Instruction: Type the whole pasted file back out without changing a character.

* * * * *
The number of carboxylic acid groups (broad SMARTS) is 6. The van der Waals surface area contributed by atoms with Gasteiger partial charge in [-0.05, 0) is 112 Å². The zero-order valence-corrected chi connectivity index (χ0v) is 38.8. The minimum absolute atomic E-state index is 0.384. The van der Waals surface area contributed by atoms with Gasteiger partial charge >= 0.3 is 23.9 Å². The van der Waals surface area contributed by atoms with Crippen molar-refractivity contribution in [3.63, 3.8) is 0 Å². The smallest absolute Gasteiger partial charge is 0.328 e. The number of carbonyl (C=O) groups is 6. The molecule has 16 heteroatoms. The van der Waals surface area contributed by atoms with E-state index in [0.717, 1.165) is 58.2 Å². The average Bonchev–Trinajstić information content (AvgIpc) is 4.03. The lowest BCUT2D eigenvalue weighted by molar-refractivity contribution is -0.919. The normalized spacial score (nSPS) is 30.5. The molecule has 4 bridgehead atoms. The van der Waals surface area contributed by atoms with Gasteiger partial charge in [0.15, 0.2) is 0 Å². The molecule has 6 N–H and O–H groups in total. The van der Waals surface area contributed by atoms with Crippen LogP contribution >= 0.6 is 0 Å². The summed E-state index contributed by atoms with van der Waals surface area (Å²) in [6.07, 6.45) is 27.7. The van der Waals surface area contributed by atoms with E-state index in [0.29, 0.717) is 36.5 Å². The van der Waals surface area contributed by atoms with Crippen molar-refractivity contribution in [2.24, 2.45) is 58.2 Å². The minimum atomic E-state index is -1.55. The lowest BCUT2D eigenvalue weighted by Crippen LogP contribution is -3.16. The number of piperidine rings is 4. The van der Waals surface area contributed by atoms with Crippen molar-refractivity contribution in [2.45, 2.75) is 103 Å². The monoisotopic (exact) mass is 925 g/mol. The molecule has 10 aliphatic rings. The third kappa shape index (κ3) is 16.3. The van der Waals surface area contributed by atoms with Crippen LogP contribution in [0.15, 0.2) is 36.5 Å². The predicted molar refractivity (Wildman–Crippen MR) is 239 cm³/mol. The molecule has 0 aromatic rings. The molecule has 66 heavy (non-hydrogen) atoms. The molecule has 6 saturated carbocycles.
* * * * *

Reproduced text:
The number of carboxylic acid groups (broad SMARTS) is 6. The van der Waals surface area contributed by atoms with Gasteiger partial charge in [-0.05, 0) is 112 Å². The zero-order valence-corrected chi connectivity index (χ0v) is 38.8. The minimum absolute atomic E-state index is 0.384. The van der Waals surface area contributed by atoms with Gasteiger partial charge >= 0.3 is 23.9 Å². The van der Waals surface area contributed by atoms with Crippen molar-refractivity contribution in [3.63, 3.8) is 0 Å². The smallest absolute Gasteiger partial charge is 0.328 e. The number of carbonyl (C=O) groups is 6. The molecule has 16 heteroatoms. The van der Waals surface area contributed by atoms with E-state index in [0.717, 1.165) is 58.2 Å². The average Bonchev–Trinajstić information content (AvgIpc) is 4.03. The lowest BCUT2D eigenvalue weighted by molar-refractivity contribution is -0.919. The normalized spacial score (nSPS) is 30.5. The molecule has 4 bridgehead atoms. The van der Waals surface area contributed by atoms with Gasteiger partial charge in [0.15, 0.2) is 0 Å². The molecule has 6 N–H and O–H groups in total. The van der Waals surface area contributed by atoms with Crippen LogP contribution >= 0.6 is 0 Å². The summed E-state index contributed by atoms with van der Waals surface area (Å²) in [6.07, 6.45) is 27.7. The van der Waals surface area contributed by atoms with E-state index in [0.29, 0.717) is 36.5 Å². The van der Waals surface area contributed by atoms with Crippen molar-refractivity contribution in [2.24, 2.45) is 58.2 Å². The minimum atomic E-state index is -1.55. The lowest BCUT2D eigenvalue weighted by Crippen LogP contribution is -3.16. The number of piperidine rings is 4. The van der Waals surface area contributed by atoms with Crippen molar-refractivity contribution in [2.45, 2.75) is 103 Å². The monoisotopic (exact) mass is 925 g/mol. The molecule has 10 aliphatic rings. The third kappa shape index (κ3) is 16.3. The van der Waals surface area contributed by atoms with Crippen LogP contribution in [0.15, 0.2) is 36.5 Å². The predicted molar refractivity (Wildman–Crippen MR) is 239 cm³/mol. The molecule has 0 aromatic rings. The molecule has 66 heavy (non-hydrogen) atoms. The molecule has 6 saturated carbocycles.